Universal education is a core belief of the Baha’i Faith, and when the authorities in Iran sought to deny Baha’i students this critical and fundamental right, the Baha’i community pursued a peaceful solution—never for a moment conceding their ideals, never surrendering to their oppressor, and never opposing the government. Instead, for decades, it has been seeking constructive solutions, a show of its longstanding resilience.

In Iran, persecution of the Baha’is is official state policy. A 1991 memorandum approved by Iran’s Supreme Leader Ayatollah Ali Khamenei states clearly that Baha’is “must be expelled from universities, either in the admission process or during the course of their studies, once it becomes known that they are Baha’is.”

Other forms of persecution torment the Baha’is in Iran as well. An open letter dated 6 September 2016 to Iran’s President from the BIC draws his attention to the economic oppression faced by the Baha’is there. The letter highlights the stark contradiction between statements espoused by the Iranian government regarding economic justice, equality for all, and reducing unemployment on the one hand, and the unrelenting efforts to impoverish a section of its own citizens on the other.

“The Baha’i community in Iran wasn’t going to let itself go quietly into the night. It wasn’t going to allow itself to be suffocated in this way,” said Mr. Vaillancourt.

A distinctly non-adversarial approach to oppression fundamentally characterizes the Baha’i attitude towards social change. The Baha’i response to oppression draws on a conviction in the oneness of humanity. It recognizes the need for coherence between the spiritual and material dimensions of life. It is based on a long-term perspective characterized by faith, patience, and perseverance. It at once calls for obedience to the law and a commitment to meet hatred and persecution with love and kindness. And, ultimately, this posture has at its very center an emphasis on service to the welfare of one’s fellow human beings.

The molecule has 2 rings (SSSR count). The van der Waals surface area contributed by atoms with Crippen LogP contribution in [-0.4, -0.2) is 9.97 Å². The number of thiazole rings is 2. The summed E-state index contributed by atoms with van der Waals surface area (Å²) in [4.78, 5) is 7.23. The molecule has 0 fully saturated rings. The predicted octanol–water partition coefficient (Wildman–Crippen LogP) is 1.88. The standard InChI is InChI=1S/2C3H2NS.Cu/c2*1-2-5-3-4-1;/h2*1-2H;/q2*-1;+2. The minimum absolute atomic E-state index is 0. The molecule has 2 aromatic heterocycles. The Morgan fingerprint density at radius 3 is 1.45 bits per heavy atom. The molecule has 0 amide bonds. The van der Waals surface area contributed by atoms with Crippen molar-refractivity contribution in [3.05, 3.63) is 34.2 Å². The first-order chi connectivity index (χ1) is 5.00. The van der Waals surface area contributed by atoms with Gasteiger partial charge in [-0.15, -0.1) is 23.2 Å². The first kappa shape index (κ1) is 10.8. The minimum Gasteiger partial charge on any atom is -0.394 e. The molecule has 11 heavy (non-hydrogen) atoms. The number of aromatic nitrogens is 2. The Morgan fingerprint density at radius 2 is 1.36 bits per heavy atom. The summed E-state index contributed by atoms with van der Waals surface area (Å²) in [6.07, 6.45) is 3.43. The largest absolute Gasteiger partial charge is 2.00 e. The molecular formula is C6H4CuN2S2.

“I think we see in the world today the breakdown of communities that people would not have thought could happen so easily. We’ve come to realize that living side by side is not enough. We need to live together and know one another, and the best way to know one another is to start working for the betterment of society,” said Ms. Ala’i.

“As the Baha’is in Iran have begun to do this in a more conscious way, other Iranians have come to know their Baha’i neighbors and understand that much of what they had heard about the Baha’is from the government and clergy were lies. As they have become more involved in the life of the communities where they live, the Baha’is have witnessed an immense change in the attitude of other Iranians towards them.”

The Baha’i response to oppression is not oppositional and ultimately strives toward higher degrees of unity. Its emphasis is not only on collective action, but on inner transformation.

This strategy is a conscious one employed by the Baha’i community. Going beyond the tendency to react to oppression, war, or natural disaster with apathy or anger, the Baha’i response counters inhumanity with patience, deception with truthfulness, cruelty with good will, and keeps its attention on long-term, beneficial, and productive action.

The Baha’i Institute for Higher Education embodies all of these elements.

“BIHE is an extraordinary achievement,” commented Mr. Vaillancourt. “Perhaps the least known, longest-running, and most successful form of peacefully answering oppression that history has ever seen. It sets the best example I know of for this particular Baha’i attitude to answering persecution or answering the challenging forces of our time, where we try to have an attitude, posture, and response of constructive resilience.”